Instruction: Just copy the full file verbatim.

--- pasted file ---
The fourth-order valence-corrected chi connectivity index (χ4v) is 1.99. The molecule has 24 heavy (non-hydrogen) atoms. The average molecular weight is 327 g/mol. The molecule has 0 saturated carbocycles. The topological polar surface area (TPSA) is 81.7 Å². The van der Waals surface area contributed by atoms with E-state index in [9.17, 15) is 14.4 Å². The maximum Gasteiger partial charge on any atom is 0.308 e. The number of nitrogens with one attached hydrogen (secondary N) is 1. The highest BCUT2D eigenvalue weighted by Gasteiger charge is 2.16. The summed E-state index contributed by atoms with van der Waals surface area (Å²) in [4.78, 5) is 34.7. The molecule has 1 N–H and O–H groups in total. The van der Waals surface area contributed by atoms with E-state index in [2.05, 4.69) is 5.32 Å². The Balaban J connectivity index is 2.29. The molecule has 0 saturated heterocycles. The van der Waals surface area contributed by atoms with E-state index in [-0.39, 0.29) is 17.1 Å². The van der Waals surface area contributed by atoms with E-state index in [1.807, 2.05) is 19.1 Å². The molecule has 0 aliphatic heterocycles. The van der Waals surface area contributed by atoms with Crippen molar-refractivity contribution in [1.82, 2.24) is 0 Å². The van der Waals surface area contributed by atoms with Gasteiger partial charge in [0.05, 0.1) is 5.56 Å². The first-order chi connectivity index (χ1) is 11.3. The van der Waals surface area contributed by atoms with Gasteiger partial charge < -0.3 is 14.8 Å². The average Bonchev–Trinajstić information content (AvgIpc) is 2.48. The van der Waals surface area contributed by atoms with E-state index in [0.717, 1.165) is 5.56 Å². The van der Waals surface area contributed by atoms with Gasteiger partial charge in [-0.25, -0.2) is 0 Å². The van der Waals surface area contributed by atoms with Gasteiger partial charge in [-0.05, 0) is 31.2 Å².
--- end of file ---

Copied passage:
The fourth-order valence-corrected chi connectivity index (χ4v) is 1.99. The molecule has 24 heavy (non-hydrogen) atoms. The average molecular weight is 327 g/mol. The molecule has 0 saturated carbocycles. The topological polar surface area (TPSA) is 81.7 Å². The van der Waals surface area contributed by atoms with E-state index in [9.17, 15) is 14.4 Å². The maximum Gasteiger partial charge on any atom is 0.308 e. The number of nitrogens with one attached hydrogen (secondary N) is 1. The highest BCUT2D eigenvalue weighted by Gasteiger charge is 2.16. The summed E-state index contributed by atoms with van der Waals surface area (Å²) in [4.78, 5) is 34.7. The molecule has 1 N–H and O–H groups in total. The van der Waals surface area contributed by atoms with E-state index in [2.05, 4.69) is 5.32 Å². The Balaban J connectivity index is 2.29. The molecule has 0 saturated heterocycles. The van der Waals surface area contributed by atoms with E-state index in [-0.39, 0.29) is 17.1 Å². The van der Waals surface area contributed by atoms with E-state index in [1.807, 2.05) is 19.1 Å². The molecule has 0 aliphatic heterocycles. The van der Waals surface area contributed by atoms with Crippen molar-refractivity contribution in [1.82, 2.24) is 0 Å². The van der Waals surface area contributed by atoms with Gasteiger partial charge in [0.05, 0.1) is 5.56 Å². The first-order chi connectivity index (χ1) is 11.3. The van der Waals surface area contributed by atoms with Gasteiger partial charge < -0.3 is 14.8 Å². The average Bonchev–Trinajstić information content (AvgIpc) is 2.48. The van der Waals surface area contributed by atoms with E-state index in [0.717, 1.165) is 5.56 Å². The van der Waals surface area contributed by atoms with Gasteiger partial charge in [-0.25, -0.2) is 0 Å². The van der Waals surface area contributed by atoms with Gasteiger partial charge in [-0.05, 0) is 31.2 Å².